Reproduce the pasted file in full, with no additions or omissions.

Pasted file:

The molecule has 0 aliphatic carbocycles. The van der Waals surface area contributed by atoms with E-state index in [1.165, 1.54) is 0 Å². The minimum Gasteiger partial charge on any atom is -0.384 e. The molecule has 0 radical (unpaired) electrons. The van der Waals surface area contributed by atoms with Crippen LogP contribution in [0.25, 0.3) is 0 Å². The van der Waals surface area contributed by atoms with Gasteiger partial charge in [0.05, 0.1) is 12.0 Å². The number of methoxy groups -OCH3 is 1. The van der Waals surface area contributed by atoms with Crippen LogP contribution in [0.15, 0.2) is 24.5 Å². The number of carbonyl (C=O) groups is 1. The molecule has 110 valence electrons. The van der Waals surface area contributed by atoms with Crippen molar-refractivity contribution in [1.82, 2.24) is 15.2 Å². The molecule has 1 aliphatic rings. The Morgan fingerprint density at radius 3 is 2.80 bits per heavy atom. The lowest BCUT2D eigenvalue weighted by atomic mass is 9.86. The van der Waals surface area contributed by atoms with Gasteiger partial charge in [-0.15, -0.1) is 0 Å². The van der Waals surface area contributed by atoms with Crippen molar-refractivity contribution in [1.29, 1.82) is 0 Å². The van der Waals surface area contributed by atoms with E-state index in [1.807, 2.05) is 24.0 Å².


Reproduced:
The molecule has 0 aliphatic carbocycles. The van der Waals surface area contributed by atoms with E-state index in [1.165, 1.54) is 0 Å². The minimum Gasteiger partial charge on any atom is -0.384 e. The molecule has 0 radical (unpaired) electrons. The van der Waals surface area contributed by atoms with Crippen LogP contribution in [0.25, 0.3) is 0 Å². The van der Waals surface area contributed by atoms with Gasteiger partial charge in [0.05, 0.1) is 12.0 Å². The number of methoxy groups -OCH3 is 1. The van der Waals surface area contributed by atoms with Crippen LogP contribution in [0.15, 0.2) is 24.5 Å². The number of carbonyl (C=O) groups is 1. The molecule has 110 valence electrons. The van der Waals surface area contributed by atoms with Crippen molar-refractivity contribution in [1.82, 2.24) is 15.2 Å². The molecule has 1 aliphatic rings. The Morgan fingerprint density at radius 3 is 2.80 bits per heavy atom. The lowest BCUT2D eigenvalue weighted by atomic mass is 9.86. The van der Waals surface area contributed by atoms with Gasteiger partial charge in [-0.15, -0.1) is 0 Å². The van der Waals surface area contributed by atoms with Crippen molar-refractivity contribution in [1.29, 1.82) is 0 Å². The van der Waals surface area contributed by atoms with E-state index in [1.807, 2.05) is 24.0 Å².